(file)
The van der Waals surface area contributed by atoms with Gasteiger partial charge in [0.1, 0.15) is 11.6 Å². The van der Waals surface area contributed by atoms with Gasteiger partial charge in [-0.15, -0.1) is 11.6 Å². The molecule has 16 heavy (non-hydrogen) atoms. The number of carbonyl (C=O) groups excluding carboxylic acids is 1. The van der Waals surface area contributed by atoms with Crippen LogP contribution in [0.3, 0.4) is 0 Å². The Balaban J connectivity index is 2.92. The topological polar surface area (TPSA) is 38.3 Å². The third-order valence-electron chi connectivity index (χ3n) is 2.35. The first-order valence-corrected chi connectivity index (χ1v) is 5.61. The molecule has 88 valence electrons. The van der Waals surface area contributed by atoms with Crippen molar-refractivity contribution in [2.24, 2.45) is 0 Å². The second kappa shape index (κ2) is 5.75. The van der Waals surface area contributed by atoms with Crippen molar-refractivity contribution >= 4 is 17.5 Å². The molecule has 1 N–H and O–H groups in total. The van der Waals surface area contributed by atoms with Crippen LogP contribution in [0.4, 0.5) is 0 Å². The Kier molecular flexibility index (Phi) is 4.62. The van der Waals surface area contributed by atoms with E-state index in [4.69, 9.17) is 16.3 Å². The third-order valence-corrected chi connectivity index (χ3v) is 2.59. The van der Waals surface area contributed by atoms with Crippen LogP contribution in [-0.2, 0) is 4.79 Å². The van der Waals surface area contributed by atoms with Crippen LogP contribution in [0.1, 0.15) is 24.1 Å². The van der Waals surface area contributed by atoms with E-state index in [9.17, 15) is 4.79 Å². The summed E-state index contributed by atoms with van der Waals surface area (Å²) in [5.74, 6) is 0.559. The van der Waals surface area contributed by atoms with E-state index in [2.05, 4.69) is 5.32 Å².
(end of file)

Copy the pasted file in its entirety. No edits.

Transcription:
The van der Waals surface area contributed by atoms with Gasteiger partial charge in [0.1, 0.15) is 11.6 Å². The van der Waals surface area contributed by atoms with Gasteiger partial charge in [-0.15, -0.1) is 11.6 Å². The molecule has 16 heavy (non-hydrogen) atoms. The number of carbonyl (C=O) groups excluding carboxylic acids is 1. The van der Waals surface area contributed by atoms with Crippen LogP contribution in [0.3, 0.4) is 0 Å². The Balaban J connectivity index is 2.92. The topological polar surface area (TPSA) is 38.3 Å². The third-order valence-electron chi connectivity index (χ3n) is 2.35. The first-order valence-corrected chi connectivity index (χ1v) is 5.61. The molecule has 88 valence electrons. The van der Waals surface area contributed by atoms with Crippen molar-refractivity contribution in [2.24, 2.45) is 0 Å². The second kappa shape index (κ2) is 5.75. The van der Waals surface area contributed by atoms with Crippen molar-refractivity contribution >= 4 is 17.5 Å². The molecule has 1 N–H and O–H groups in total. The van der Waals surface area contributed by atoms with Crippen LogP contribution in [0.4, 0.5) is 0 Å². The Kier molecular flexibility index (Phi) is 4.62. The van der Waals surface area contributed by atoms with E-state index in [4.69, 9.17) is 16.3 Å². The third-order valence-corrected chi connectivity index (χ3v) is 2.59. The van der Waals surface area contributed by atoms with Crippen LogP contribution in [-0.2, 0) is 4.79 Å². The van der Waals surface area contributed by atoms with Crippen LogP contribution in [0.1, 0.15) is 24.1 Å². The van der Waals surface area contributed by atoms with E-state index in [9.17, 15) is 4.79 Å². The summed E-state index contributed by atoms with van der Waals surface area (Å²) in [5.74, 6) is 0.559. The van der Waals surface area contributed by atoms with E-state index in [2.05, 4.69) is 5.32 Å².